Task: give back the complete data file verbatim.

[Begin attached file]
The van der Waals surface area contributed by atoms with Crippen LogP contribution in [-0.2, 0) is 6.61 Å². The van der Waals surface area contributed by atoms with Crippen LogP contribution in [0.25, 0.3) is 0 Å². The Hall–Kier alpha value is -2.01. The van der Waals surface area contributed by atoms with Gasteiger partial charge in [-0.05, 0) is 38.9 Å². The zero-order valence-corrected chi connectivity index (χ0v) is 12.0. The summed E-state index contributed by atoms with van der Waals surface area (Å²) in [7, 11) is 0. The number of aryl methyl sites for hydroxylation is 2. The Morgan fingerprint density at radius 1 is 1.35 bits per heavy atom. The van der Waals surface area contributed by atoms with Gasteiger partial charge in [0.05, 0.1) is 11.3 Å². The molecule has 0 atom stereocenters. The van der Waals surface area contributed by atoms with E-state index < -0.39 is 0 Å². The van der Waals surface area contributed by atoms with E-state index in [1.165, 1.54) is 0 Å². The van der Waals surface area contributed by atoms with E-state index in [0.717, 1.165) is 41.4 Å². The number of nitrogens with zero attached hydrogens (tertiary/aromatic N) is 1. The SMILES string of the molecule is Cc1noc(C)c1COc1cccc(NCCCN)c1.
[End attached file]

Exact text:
The van der Waals surface area contributed by atoms with Crippen LogP contribution in [-0.2, 0) is 6.61 Å². The van der Waals surface area contributed by atoms with Crippen LogP contribution in [0.25, 0.3) is 0 Å². The Hall–Kier alpha value is -2.01. The van der Waals surface area contributed by atoms with Gasteiger partial charge in [-0.05, 0) is 38.9 Å². The zero-order valence-corrected chi connectivity index (χ0v) is 12.0. The summed E-state index contributed by atoms with van der Waals surface area (Å²) in [7, 11) is 0. The number of aryl methyl sites for hydroxylation is 2. The Morgan fingerprint density at radius 1 is 1.35 bits per heavy atom. The van der Waals surface area contributed by atoms with Gasteiger partial charge in [0.05, 0.1) is 11.3 Å². The molecule has 0 atom stereocenters. The van der Waals surface area contributed by atoms with E-state index < -0.39 is 0 Å². The van der Waals surface area contributed by atoms with E-state index in [1.165, 1.54) is 0 Å². The van der Waals surface area contributed by atoms with E-state index in [0.717, 1.165) is 41.4 Å². The number of nitrogens with zero attached hydrogens (tertiary/aromatic N) is 1. The SMILES string of the molecule is Cc1noc(C)c1COc1cccc(NCCCN)c1.